History of Pipestone National Monument
"An Indian-oriented park": Native Americans and the monument
The establishment of the monument in 1937 gave the Park Service a set of specific responsibilities at Pipestone. Among the most important of these was the obligation to preserve the right of Native Americans to quarry in a traditional manner. The rights granted in the proclamation were both new and old. They had historic standing since the Treaty of 1858, which guaranteed the Yankton Sioux the right to quarry pipestone on the reserved area. The court case that began in the 1890s was based on those rights, but its resolution in 1928 extinguished all legal Native American claims to the quarries and their use. Between 1928 and 1937, Native American people had no more legal right to use the quarry than anyone else. Nonetheless, after 1928, Indian School administration officials allowed Native Americans from any tribe to quarry, a reality that the enabling legislation for the monument codified.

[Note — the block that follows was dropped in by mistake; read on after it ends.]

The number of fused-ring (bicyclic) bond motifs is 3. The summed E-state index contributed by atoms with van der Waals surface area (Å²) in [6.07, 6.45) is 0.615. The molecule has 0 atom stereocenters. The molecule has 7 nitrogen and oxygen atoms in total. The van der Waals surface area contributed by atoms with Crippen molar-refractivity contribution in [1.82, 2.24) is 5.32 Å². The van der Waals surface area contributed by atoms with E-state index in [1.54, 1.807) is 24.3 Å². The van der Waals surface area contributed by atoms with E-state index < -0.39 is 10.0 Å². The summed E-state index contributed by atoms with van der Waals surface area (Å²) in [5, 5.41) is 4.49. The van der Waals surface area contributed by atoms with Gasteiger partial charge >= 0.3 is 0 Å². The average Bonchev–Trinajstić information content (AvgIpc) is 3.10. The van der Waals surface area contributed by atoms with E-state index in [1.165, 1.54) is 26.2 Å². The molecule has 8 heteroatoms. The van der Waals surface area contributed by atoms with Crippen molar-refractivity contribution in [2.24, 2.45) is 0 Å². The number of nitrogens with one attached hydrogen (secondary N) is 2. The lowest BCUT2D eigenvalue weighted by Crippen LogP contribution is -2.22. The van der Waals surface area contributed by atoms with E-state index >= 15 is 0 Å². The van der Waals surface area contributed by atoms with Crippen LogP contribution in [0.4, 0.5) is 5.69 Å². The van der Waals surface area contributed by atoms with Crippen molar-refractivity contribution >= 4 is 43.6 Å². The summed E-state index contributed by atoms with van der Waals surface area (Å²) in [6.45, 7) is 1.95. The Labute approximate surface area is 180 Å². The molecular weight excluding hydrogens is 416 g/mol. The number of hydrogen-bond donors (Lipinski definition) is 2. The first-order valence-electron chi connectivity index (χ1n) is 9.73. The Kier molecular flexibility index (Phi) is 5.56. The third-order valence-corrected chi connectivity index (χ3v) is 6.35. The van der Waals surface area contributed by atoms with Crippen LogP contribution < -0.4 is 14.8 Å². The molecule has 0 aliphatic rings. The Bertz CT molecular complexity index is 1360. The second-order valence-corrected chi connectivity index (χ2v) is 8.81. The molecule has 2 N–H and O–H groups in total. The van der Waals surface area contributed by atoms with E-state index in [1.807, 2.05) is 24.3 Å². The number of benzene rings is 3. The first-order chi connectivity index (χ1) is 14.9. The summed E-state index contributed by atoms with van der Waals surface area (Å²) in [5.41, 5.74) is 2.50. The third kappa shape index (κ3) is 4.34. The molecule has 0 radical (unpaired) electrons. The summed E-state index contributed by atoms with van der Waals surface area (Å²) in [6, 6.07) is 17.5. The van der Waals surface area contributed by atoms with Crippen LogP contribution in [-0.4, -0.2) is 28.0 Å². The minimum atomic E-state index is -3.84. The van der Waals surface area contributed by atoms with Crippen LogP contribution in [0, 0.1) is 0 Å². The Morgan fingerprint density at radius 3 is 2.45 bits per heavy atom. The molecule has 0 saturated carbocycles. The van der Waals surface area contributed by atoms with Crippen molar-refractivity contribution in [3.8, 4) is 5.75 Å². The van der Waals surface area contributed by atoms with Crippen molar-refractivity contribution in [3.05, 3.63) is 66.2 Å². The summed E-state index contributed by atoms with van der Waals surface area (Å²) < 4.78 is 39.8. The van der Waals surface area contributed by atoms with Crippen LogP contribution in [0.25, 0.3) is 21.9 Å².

The monument proclamation established a permanent legal relationship between the Park Service and native peoples. This relationship, with its many complications, has been crucial to NPS management of the area.
From its inception, Pipestone National Monument has been, in the words of former Superintendent Lyle K. Linch, an "Indian-oriented park."  Native Americans and their myriad cultures are essential to the monument. The quarries the Park Service seeks to preserve have significance because of their importance to Native Americans; the interpretation is meaningful because of the presence of Native Americans working the stone in time-honored fashion. That orientation has made the management of the monument unique among national park areas in the United States.
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